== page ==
New Report Highlights South Carolina's Achievements in Computer Science Education
Thursday, September 12th, 2019
Code.org, the Computer Science Teachers Association, and the Expanding Computing Education Pathways Alliance, released the 2019 State of Computer Science Education report. The report shows South Carolina continues to be on the cutting edge in Computer Science policy and as a result, student participation is the fastest growing in the nation.
"South Carolina is committed to ensuring that our high school graduates are prepared for the jobs and careers available in our state and nation," said State Superintendent of Education Molly Spearman. "Computer science associated fields have become a fundamental part of nearly every workforce sector and I am proud that the policies that we have put in place in our state have led to unprecedented interest, growth and participation among our students guaranteeing a strong, skilled workforce for years to come."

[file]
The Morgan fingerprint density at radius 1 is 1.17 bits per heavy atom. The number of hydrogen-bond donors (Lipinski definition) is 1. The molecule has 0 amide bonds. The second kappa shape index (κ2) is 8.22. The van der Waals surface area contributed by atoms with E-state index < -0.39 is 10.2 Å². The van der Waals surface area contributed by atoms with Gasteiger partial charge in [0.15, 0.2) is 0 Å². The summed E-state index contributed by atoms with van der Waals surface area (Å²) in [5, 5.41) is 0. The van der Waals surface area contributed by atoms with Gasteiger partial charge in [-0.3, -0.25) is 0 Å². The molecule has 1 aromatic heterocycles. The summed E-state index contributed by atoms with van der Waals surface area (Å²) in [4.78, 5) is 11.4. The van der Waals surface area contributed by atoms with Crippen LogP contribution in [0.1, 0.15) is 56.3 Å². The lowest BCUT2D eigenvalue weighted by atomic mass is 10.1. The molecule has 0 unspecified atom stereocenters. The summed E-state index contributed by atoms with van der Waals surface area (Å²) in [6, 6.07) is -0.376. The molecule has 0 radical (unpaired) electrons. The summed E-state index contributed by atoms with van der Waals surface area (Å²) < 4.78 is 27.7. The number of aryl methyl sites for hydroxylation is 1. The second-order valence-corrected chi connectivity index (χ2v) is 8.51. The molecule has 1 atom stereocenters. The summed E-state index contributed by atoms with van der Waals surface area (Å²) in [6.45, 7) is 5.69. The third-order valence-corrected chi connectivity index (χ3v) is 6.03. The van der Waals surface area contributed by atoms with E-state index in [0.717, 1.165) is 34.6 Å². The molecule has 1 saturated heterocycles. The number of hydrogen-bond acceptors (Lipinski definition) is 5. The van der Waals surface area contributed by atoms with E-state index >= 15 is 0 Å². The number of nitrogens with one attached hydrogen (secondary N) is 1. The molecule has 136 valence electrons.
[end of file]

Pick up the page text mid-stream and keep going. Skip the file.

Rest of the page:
South Carolina has made great strides in advancing computer science in our schools and classrooms.
The state's accomplishments highlighted in the report include:
South Carolina is the only state in the country with a full year, one credit graduation requirement in computer science.
The percentage of high schools in South Carolina that teach computer science increased from 43% in the 2017–2018 school year to 69% in the 2018–2019 school year, the largest growth (+26%) of any state.
The fiscal year 2020 budget signed by Governor McMaster includes $500,000 for teacher professional development specifically for computer science.
In 2017, South Carolina became one of just six states to adopt computer science standards with the passage of the South Carolina Computer Science and Digital Literacy Standards for grades K-8 . In 2018, South Carolina adopted high school computer science standards making the standards span the full K-12 spectrum.
South Carolina has adopted seven of the nine policies recommended by the Code.org Advocacy Coalition.
The report also shows that 24% of Advanced Placement(AP) Computer Science exam test-takers were underrepresented minority students, an increase of 7% from the previous year. 29% of test takers were female, also an increase from the previous year. Students who take an AP Computer Science exam are more likely to take Computer Science courses in college. Additionally, states that have adopted more of the nine policies have a greater percentage of high schools teaching computer science, and also have an increase in the representation of female students taking AP computer science exams.
The full report can be viewed by visiting this link.